Construction
Developers
5 Mar 2022

What is driving the requirements of new build housing?

From 2025, all new homes in England have to be greener, energy-efficient, and more affordable for people to heat and stay warm.

 

It’s important future homes adapt to sustainability and working from home demands as the role of new homes continues to change.

From 2025, all new homes in England have to be greener, energy-efficient, and more affordable for people to heat and stay warm. The introduction of the Future Homes Standard will help to cut carbon emissions by 75% to 80% in all new homes built from 2025 and forms a vital step in the UK’s ambition of reaching its 2050 net-zero target.

Not only will new homes have to be built to higher environmental standards and fitted with low-carbon forms of heating, but architects, developers, and builders are also being tasked to ensure all new homes incorporate ‘work from home’ or ‘home office rooms’ as part of their masterplans.

The climate change agenda and pandemic effect has meant that a whole new raft of features will be added to the list of mandatory requirements for a new build home. EV charge points will become the norm, as will alternatives to fossil fuel-based heating and ventilation sources. The pandemic forced millions of us to work from home, with many having to reassess the available space to them in their homes. Over a very short period of time, we have started to adapt to a completely new way of working, whether that’s full-time at home, or hybrid working; how we view our homes is changing at a rapid pace.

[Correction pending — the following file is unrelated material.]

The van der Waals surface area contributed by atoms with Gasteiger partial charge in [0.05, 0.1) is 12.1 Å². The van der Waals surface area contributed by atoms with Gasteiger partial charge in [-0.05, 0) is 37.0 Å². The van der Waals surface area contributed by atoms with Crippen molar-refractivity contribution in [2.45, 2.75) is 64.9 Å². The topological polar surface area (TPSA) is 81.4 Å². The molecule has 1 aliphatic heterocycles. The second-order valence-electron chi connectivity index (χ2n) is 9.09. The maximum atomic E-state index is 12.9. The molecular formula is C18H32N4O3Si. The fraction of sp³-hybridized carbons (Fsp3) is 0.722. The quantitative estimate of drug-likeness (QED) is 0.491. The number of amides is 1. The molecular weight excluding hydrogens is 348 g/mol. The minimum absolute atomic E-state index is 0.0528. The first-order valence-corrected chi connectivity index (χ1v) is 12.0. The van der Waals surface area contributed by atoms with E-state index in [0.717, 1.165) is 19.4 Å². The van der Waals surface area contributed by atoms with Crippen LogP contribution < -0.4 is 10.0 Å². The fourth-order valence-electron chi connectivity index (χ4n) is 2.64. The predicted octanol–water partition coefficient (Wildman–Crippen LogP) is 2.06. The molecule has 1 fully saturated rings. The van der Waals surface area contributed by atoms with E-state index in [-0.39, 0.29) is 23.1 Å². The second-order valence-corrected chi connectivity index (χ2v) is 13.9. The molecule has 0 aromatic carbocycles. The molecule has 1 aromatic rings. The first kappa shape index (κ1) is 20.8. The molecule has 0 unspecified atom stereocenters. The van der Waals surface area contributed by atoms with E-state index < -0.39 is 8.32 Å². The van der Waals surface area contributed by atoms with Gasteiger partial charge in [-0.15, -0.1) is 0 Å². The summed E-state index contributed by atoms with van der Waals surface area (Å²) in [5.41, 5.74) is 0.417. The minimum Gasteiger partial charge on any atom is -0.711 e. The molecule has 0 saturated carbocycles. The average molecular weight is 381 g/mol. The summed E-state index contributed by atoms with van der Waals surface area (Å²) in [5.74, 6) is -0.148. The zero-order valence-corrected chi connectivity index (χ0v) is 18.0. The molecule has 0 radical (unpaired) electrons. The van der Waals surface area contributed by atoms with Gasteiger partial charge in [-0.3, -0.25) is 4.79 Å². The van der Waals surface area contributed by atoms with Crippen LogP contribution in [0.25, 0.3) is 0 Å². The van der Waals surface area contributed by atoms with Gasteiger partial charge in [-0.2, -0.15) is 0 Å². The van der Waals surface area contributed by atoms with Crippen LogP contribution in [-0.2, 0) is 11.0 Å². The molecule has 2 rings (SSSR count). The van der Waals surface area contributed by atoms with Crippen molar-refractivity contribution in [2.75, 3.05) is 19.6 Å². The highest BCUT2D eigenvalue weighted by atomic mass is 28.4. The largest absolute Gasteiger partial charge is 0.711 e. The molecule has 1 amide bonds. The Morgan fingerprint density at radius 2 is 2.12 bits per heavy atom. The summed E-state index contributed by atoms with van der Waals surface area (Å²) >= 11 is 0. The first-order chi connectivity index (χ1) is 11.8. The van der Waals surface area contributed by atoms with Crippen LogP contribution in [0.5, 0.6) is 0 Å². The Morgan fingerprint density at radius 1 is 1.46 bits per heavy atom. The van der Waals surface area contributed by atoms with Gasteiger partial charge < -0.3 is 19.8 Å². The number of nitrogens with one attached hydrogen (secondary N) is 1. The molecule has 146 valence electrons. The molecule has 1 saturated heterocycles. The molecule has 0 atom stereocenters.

For new build homes, the priority is now eco-flexible living that includes a home office area or room. This is for both private and social housing. A good example of this is at Kidbrooke Park Road, Royal Borough of Greenwich, which picked up the ‘Best affordable housing development (more than £20m)’ at November’s 2021 Inside Housing Awards.

Kidbrooke Park Road is a development of 117 council homes, all for social rent. It is one of the most ambitious social housing schemes to be built in Greenwich for decades. One-third of the units are family-sized, 51% are two-bedroom flats and one in 10 is wheelchair accessible. Every unit has either a garden or a generous balcony, and the design took into account families who may have to work from home. The development also provides a nursery, a communal garden and a public park.

Sustainability has been at the centre of this scheme. The properties use air source heat pumps, mechanical ventilation, solar panels, and green and blue roofs to achieve a high standard of net-zero carbon development. Facades, along with the orientation of rooms and windows, have been designed to avoid overheating while maximising the amount of sunlight in each property.

This particular scheme sets an exceptionally high standard. It competes with private developments in terms of energy performance, layout, space standards, cycle parking, amenity provision, play space and architectural quality. It has also regenerated a vacant piece of land.​

It’s important future homes adapt to sustainability and working from home demands as the role of new homes continues to change.

 

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